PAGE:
As an agency Head of Copy I work with remote teams on a daily basis.

But with the benefits that remote teams bring comes the greatest challenge - how do you keep remote workers engaged and motivated?

Most teams will use traditional tactics to foster relationships. Things like weekly video meetings, KPIs, and and on-boarding training programs.

But we prefer to go the opposite route. Rather than create a process where remote workers are brought into the system to encourage optimal performance, we provide them with a higher level of autonomy and the freedom to create their own system.

As long as the end goal is shared, we worry less about the journey.

Our remote workers are given responsibilities and the tools to shape their own path towards the goals set out. For example, in my role I require a set number of articles to come through our remote teams. While our in-house system divides this into a set number of articles per day, this is not the black and white rule for our remote workers.

If they choose to change the submission order to suit their schedule, I encourage this behaviour. As long as the final target is hit at week's end, why force a square peg into a round hole?

Instead of placing them in the company box that works for our in-house team, we appreciate and celebrate the fact they're working remotely.

We don't want them to feel like a cog in the machine. By assigning responsibility and letting remote employees set out their own systems, each individual feels valued.

We believe it is this feeling, more than any training or video meeting, that will drive results.

Instead of fighting against the distance and trying to minimise it, or pretend it doesn't exist through technology, we encourage a sense of self-motivation and have found this improves efficiency and streamlines processes in a way that constan t meetings and catch ups does not.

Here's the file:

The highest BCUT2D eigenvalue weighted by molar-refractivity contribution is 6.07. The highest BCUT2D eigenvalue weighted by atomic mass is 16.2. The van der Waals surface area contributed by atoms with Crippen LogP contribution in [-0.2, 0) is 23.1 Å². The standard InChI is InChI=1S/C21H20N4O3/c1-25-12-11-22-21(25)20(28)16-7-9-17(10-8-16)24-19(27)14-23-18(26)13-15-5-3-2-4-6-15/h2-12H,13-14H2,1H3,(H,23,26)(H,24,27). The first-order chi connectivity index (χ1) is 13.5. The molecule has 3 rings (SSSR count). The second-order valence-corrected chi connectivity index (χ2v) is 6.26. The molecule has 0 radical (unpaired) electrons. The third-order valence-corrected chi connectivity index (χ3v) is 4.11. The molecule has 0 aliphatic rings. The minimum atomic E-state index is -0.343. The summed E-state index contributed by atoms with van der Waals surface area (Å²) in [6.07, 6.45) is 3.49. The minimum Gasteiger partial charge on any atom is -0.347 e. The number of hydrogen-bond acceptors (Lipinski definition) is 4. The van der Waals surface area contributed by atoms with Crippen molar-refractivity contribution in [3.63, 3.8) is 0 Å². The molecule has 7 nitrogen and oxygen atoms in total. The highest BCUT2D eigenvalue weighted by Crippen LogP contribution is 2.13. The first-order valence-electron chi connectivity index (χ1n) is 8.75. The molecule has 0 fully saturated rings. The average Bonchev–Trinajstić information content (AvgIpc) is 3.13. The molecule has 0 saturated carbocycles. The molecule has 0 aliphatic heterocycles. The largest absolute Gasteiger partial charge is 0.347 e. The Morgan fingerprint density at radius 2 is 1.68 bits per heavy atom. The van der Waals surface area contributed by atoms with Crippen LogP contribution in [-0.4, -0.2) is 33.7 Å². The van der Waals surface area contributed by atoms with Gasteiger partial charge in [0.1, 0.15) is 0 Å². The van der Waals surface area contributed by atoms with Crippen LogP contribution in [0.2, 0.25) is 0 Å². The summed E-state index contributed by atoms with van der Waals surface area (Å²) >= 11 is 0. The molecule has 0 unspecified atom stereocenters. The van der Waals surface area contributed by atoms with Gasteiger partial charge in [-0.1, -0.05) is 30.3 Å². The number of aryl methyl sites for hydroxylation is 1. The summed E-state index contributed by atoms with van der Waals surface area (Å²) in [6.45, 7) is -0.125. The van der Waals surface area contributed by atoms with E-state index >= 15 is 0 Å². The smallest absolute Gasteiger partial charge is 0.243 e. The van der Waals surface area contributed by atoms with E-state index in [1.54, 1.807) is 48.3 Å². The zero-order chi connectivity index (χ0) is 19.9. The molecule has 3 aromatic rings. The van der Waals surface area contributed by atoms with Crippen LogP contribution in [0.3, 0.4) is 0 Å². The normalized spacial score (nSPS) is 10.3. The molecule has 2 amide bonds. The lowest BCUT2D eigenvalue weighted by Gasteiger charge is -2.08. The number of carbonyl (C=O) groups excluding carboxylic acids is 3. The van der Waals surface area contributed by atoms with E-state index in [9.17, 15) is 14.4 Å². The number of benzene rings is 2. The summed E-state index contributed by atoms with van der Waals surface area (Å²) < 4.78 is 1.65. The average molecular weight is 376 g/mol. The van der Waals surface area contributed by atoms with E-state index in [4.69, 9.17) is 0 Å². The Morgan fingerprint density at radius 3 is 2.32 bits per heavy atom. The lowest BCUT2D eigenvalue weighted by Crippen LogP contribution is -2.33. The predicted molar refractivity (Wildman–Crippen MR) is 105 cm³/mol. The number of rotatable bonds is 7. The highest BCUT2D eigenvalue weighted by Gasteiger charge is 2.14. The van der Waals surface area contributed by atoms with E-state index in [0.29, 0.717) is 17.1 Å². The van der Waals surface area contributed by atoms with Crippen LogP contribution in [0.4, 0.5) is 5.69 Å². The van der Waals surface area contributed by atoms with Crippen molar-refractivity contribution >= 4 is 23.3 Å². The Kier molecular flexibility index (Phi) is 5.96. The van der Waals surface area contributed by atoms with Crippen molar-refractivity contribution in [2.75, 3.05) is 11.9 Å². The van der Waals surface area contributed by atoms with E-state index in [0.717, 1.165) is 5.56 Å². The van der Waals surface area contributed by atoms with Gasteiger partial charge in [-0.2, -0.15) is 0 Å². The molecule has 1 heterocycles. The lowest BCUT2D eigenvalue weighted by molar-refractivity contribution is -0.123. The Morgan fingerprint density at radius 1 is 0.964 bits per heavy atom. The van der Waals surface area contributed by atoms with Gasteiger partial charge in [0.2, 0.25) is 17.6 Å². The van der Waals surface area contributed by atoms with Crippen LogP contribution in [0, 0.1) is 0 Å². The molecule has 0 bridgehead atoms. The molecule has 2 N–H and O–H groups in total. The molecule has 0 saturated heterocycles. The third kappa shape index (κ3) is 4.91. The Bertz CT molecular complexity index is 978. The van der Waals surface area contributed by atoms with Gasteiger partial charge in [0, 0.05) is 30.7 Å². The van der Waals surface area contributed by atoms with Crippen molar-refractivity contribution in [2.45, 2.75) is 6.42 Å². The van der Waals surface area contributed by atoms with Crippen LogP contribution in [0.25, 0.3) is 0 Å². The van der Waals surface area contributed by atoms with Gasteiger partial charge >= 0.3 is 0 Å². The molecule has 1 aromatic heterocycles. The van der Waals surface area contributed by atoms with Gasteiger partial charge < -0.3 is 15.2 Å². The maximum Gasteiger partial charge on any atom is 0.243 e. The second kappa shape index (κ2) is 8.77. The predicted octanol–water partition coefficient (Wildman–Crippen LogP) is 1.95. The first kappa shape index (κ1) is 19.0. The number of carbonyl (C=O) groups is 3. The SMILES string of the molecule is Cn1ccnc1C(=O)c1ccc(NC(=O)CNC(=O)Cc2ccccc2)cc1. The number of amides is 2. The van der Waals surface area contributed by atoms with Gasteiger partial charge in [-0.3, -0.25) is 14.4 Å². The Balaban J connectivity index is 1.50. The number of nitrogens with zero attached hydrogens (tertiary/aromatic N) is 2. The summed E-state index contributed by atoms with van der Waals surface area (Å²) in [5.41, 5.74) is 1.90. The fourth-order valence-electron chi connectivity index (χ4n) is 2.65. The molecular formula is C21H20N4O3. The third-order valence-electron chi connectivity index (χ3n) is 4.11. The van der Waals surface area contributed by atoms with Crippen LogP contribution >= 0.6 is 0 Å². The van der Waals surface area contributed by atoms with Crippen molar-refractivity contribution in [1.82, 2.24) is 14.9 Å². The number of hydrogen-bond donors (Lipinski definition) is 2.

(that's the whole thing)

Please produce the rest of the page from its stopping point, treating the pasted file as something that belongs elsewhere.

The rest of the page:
Anastasia Illiou

Anastasia Iliou - Senior Content Manager - Medicare Plan Finder

Remote and flexible working produces healthier work/life balances and allows your employees to feel more trusted which keeps them engaged. Being able to work wherever and whenever you want means that your manager trusts that you are going to work at least a productive 40 hours per week. Remote employees can change up their work environment as much as they want, from their home office or a local coffee shop instead of sitting at the same desk day after day which boosts productivity. Working from home also allows your remote employees to enjoy life more and feel less stifled in your personal life by your professional life which keeps remote workers motivated. 

My best advice for managing remote employees and keeping them in the loop and always part of the team is to have an excellent communication system intact. All your employees, regardless of whether they are remote or not, should always communicate in the same way. Issues start to arise when remote employees are treated differently from in-office employees. Everyone needs to be on the same page (sometimes literally) for effective communication. That means you should have one program (be it Slack, Google Hangouts, or something else) that you use effectively.

The best tip I have for remote workers is to have a closed-door office space. This is a way to block out noise both for yourself and for anyone on the other end of the phone during a meeting. Having a closed-door space with a desk and a comfortable chair will almost always increase production. You'll also want to invest in a comfortable pair of noise-canceling headphones so that anything from outside traffic to barking dogs or screaming kids will not go through on any conference calls.

With the stress and time constraints of commutes taken away, it can suddenly feel like there are more hours in the day! The U.S. Census reported that the average American commute time was just over 25 minutes, which means you're looking at anywhere from five to six hours per week that Americans spend driving to and from work. Saving those hours means more time for working out, cooking, cleaning, quality family time, or even working more hours. With the current state of technology, there is almost no need for most people to report to a traditional office. All you need is a strong Wi-Fi connection and an updated computer.




Remote team engagement strategy